Hans Christian Anderson's tale of the Emperor's New Clothes is a fitting fable to be read parallel with John's serious and very wise disection of a long week in politics. Both Malcolm Turnbull and Kevin Rudd can be seen as an 'emperor like figure', Malcolm with his cries of victory and Kevin with his protestations of victimhood.

I must say though, I have enjoyed the saga so far,- a bit like many of Shakespeare's plays must have seemed to the masses of their day as the only way to keep abreast of the political undercurrents affecting their daily lives, except of course for the obvious distress of Mr Grech.

Mr Grech is the symbol for all of us, in the cut and thrust, the cynicism, the mirth, the mischief, there will be a price to be paid by all because, as Ned kelly said, 'such is life'. Mr Grech will be remembered like Senator Field is, like Ainslie Gotto is, as the personal cost of having a democratic system which allows moments of madness so as to preserve its ultimate worth.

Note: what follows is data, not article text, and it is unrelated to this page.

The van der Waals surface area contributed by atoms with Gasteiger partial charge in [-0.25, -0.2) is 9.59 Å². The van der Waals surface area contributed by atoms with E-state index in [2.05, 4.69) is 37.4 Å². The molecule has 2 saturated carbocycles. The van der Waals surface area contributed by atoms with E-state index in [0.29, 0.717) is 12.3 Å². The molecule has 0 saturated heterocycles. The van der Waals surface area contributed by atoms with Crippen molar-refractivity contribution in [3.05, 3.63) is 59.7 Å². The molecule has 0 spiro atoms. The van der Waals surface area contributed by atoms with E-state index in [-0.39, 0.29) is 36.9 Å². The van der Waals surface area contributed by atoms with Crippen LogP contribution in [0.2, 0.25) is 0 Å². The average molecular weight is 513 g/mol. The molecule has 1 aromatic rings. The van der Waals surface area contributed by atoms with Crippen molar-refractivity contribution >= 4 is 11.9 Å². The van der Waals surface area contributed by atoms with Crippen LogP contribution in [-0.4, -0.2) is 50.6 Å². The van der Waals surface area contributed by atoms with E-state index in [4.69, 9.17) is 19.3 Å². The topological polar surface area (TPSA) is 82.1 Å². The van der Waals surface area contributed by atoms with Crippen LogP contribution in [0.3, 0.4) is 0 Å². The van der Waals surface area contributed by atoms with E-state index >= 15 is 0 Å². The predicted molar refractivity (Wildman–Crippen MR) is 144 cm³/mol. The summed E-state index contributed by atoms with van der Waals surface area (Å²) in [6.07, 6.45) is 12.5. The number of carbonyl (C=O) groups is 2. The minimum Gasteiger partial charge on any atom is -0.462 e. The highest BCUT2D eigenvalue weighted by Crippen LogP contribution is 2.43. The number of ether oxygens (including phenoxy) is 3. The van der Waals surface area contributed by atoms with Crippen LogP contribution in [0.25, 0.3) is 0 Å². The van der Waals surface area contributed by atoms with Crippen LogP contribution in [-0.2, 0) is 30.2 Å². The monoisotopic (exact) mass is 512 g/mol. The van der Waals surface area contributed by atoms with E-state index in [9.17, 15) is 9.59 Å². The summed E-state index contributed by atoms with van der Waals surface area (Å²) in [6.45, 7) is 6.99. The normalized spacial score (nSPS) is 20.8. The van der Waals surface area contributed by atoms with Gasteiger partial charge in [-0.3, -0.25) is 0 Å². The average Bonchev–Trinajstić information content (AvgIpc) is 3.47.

Fr Mick Mac Andrew Bombala-Delegate NSW | 24 June 2009

Aside from all of the strident shouting for resignations...from both sides of the political divide...there has been a widespread concern about the Senate inquiry involving the questioning of Godwin Grech, the senior Treasury public servant. He was flanked by his colleague manager who constantly sought to put words in his mouth or to answer the questions himself. The Labor senators and the Labor chairwoman also sought...unsuccessfully at length..to assert that a question about a search for a missing document and a question as to whether Mr Grech might have even sighted such a document amounted to the same thing.